Dogon clay granaries and homes in Songho, Mali.


These are Dogon thatched clay granaries (store rooms) in Songho, Mali. There are two types of Dogon granary, male and female. The larger male granaries (on the left) are used for storing grains. Men distribute the grain, usually millet, for the day's cooking. Male granaries are usually bigger that the female and have more than one door. The female granary (right) is used for storing other foods but also personal things like jewellery, clothing and pottery. Men are NOT allowed to enter a female granary.

Each granary is built from clay supported on rocks. The structures are raised off the ground to keep termites and rodents out. The roof is solid clay with a cap of straw thatch to keep the rain from washing away the clay during the rainy season. The female granary here is shown without its thatch which just sits on top like a hat. Thanks to Ellen Mack for the picture. Here is Ellen's collection of pictures of the Dogon people.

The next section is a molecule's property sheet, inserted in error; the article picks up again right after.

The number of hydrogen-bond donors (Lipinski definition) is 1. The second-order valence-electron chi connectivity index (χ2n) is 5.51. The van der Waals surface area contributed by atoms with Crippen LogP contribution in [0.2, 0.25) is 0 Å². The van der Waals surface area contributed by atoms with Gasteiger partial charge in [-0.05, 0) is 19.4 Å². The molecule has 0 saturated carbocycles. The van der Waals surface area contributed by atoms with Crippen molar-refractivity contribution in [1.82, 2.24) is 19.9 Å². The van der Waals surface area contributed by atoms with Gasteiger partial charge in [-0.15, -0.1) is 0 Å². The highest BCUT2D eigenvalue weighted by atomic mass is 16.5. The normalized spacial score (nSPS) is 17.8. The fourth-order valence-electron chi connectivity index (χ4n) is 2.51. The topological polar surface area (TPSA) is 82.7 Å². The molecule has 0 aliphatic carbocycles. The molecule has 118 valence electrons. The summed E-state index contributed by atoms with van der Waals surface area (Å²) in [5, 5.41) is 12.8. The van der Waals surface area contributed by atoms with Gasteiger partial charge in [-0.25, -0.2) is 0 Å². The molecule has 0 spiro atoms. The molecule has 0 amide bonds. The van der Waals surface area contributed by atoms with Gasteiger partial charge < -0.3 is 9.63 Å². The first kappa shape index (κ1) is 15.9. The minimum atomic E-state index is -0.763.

In Dogon culture the basket, house, village and universe are all organised by the same principals.


Dogon baskets (bottom left) are made with a square bottom representing the cardinal points (the directions of north, east, south, and west) while the circular shaped top represents the celestial vault (the apparent surface of the sky). Their homes seen below mixed among the granaries are designed to represent the human body, although it's not easy to see in this picture. Dogon architecture and its living principals served as a guide to post-modern architecture when vernacular architecture was presented by Aldo van Eyck in the book 'Meaning in Architecture'.